island instead of bussing people off the island as they did last year during irene. and that's why we have a situation. let's walk over here and show you what the rest o of atlantic city is dealing with. this is an access ramp that takes you up to the boardwalk. so these are the streets of atlantic city down here. this is what it looks like. several feet of water covering the street. and here's where things became a problem. you have 400 people on the other side of the city who decided to ride out the storm and stay in their homes and as we talked earlier today, flood water was coming into those homes and there was no way for local emergency crews to get to them. so they had to mobilize national guard units to get those people out of their homes. things got so dangerous they had to pull the personnel back. so there were a couple hundred people still in their homes on the bay side of the city. the governor said it's a situation they will have to monitor and first thing in the morning at first light respond to and try to get those people out. not far from here just a couple blocks, one
for this outdoor reporting. >> been bringing us great updates. >> she dade great job too last year with irene. i think she was in north carolina. >> anyway, we'll check back in with kayla later this morning. let's also take a look at the markets. the futures are indicated higher after all the concerns that have been out there. the s&p futures up by more than 9.5 points. the dow futures are up by 65 points. not a lot of news stories that have been coming through. you've heard some earnings here and there. yesterday we had ford out early with better than expected numbers early. and there are a few other stories that have been out there, too. you guys see the ubs story? >> 10,000 jobs. >> 10,000 jobs this they were laying off. a lot of people found out when they showed up for work in london and their cards didn't work. other people found out because their e-mail kept bouncing back. that's the worst situation i've ever heard. it's not going to get nearly enough attention because of all the other things that are happening out there. >> did you see the other big merger yesterday? disney and "star wars
of the power outages. that is twice the number of houses impacted by hurricane irene last year. at least 18 deaths reported in seven states. for a little more perspective, how about this? one in six people are without power in new york, pennsylvania and new jersey. in new jersey we find ron, a spokesperson for new jersey power and light. what are you dealing with right now? >> we're dealing with outages to more than 930,000 customers. that is a significant portion of the 1.1 million customers we serve throughout the state. jenna: we saw that explosion at the substation. it was a big dramatic moment that affected power in the city of manhattan. did you have something similar out in new jersey? what caused the power outages? >> we did not have something similar to that we took some of the substations in barrier island communities and coastal communities off-line for safety reasons last night. our biggest concern is damage to our transmission lines of the we've started our assessment process and the winds will cooperate a little bit today we'll get helicopters up in the air to do an aerial ass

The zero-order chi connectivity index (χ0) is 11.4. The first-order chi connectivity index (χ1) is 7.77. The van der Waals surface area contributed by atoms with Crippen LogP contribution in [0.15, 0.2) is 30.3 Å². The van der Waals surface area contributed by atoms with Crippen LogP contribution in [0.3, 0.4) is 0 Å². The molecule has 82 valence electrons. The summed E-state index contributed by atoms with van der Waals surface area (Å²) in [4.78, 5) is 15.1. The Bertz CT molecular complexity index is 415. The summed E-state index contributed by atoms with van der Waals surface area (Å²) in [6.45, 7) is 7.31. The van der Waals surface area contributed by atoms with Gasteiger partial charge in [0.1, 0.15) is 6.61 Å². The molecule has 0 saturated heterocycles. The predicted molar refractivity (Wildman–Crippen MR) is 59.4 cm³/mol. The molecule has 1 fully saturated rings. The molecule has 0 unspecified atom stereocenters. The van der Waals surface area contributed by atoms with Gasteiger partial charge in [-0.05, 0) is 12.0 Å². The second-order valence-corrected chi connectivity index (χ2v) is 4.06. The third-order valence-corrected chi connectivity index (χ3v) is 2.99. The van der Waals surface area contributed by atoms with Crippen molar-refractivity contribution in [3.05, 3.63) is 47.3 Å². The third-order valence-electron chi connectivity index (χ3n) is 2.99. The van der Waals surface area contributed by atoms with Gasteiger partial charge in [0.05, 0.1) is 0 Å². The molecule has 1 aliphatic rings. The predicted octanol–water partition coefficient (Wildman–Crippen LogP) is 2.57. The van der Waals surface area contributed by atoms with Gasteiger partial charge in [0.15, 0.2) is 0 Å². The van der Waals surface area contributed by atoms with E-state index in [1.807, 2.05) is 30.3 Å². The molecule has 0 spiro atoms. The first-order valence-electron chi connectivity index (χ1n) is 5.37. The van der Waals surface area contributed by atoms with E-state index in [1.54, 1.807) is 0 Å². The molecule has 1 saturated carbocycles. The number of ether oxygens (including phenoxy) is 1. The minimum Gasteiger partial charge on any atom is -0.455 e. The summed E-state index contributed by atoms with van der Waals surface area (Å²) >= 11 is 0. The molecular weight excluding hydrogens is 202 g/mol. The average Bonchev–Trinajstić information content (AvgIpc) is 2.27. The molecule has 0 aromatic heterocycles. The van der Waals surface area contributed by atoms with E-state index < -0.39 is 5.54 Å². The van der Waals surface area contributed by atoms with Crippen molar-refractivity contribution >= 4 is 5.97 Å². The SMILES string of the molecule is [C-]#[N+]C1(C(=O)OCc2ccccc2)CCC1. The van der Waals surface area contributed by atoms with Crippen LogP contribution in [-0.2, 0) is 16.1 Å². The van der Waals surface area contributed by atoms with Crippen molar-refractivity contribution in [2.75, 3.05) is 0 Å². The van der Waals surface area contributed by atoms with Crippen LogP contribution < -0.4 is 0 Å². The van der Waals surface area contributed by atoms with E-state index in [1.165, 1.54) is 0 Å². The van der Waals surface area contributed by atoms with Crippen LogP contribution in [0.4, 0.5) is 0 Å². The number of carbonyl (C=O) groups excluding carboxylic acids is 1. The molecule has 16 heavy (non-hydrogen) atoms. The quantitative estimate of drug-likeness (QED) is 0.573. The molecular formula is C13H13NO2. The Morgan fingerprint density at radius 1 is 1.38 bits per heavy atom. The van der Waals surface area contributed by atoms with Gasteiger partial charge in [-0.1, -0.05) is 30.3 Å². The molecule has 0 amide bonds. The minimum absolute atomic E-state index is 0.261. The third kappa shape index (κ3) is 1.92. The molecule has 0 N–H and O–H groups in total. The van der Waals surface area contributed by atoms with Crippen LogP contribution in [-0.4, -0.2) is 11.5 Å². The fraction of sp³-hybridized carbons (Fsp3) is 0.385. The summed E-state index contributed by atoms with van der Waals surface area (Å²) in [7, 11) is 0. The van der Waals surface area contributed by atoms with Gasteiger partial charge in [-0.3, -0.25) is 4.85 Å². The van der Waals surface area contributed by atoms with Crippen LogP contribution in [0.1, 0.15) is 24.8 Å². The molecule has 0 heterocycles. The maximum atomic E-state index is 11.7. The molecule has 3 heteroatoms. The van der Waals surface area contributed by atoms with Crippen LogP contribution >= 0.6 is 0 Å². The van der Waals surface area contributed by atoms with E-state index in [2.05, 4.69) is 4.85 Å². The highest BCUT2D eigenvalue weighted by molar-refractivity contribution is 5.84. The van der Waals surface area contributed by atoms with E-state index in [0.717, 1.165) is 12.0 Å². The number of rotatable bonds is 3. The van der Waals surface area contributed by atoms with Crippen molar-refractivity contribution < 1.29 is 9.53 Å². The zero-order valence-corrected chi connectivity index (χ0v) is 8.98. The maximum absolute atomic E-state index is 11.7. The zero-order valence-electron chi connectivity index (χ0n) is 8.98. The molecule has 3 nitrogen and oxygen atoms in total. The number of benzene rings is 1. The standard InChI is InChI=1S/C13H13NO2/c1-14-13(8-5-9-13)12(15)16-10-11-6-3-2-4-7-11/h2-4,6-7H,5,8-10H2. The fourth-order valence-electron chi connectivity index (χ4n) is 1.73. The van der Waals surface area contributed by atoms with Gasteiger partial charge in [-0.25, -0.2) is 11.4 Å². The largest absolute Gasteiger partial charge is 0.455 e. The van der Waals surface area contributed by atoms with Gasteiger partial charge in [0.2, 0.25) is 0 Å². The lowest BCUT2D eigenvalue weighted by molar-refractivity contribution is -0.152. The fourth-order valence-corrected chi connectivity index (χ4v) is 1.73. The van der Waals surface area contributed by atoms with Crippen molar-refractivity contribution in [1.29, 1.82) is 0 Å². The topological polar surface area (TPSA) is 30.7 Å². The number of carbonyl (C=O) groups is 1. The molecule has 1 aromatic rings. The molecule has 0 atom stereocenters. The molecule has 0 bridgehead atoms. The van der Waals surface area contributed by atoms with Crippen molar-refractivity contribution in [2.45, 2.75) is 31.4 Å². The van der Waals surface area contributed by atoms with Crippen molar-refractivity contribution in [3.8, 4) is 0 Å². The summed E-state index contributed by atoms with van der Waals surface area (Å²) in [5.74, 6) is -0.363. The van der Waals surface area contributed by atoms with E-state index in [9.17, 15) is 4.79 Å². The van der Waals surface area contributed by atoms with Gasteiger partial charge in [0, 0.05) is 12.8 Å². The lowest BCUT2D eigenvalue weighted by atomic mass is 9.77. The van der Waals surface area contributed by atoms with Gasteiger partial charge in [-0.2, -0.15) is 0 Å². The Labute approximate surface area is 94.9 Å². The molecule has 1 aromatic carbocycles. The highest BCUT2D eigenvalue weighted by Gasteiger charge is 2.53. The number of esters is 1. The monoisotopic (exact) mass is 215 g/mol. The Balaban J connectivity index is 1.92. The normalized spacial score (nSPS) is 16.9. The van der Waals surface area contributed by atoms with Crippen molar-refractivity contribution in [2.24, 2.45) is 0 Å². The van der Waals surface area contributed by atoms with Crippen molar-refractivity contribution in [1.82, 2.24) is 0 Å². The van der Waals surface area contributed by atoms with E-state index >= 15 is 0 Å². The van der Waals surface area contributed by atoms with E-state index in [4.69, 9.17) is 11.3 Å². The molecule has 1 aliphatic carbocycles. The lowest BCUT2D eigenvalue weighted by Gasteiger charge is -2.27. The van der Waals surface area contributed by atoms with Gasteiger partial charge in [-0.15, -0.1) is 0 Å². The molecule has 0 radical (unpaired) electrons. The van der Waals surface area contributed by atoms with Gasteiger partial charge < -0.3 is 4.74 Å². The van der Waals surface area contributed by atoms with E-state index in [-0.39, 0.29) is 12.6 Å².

hurricane irene, we achieved a 98% evacuation rate. but for whatever reason, this time, we haven't reached that number yet. we think we're somewhere having evacuated several thousand people. but we still have too many people in atlantic city. that creates a very uncomfortable situation for all of our emergency responders and officials are still trying to do the best we can to get people out of harm's way. >> mayor, ali velshi is on the streets of atlantic city. right now, the winds are obviously very gusty. ali, you have a question you'd like to ask the mayor. >> reporter: yes, i do, mayor. and the important thing is by looking at atlantic city, people can look at this and say, this might happen in my community. if you're still not evacuated, what do you do? i know people are driving around. they can get out in their car but it's gusty and dangerous. should people leave and go to a shelter now or hunker down and stay? >> at this point, i think they would be best served to stay at home and hunker down. i just visited a couple of our shelters. i had a very difficult time getting back to wher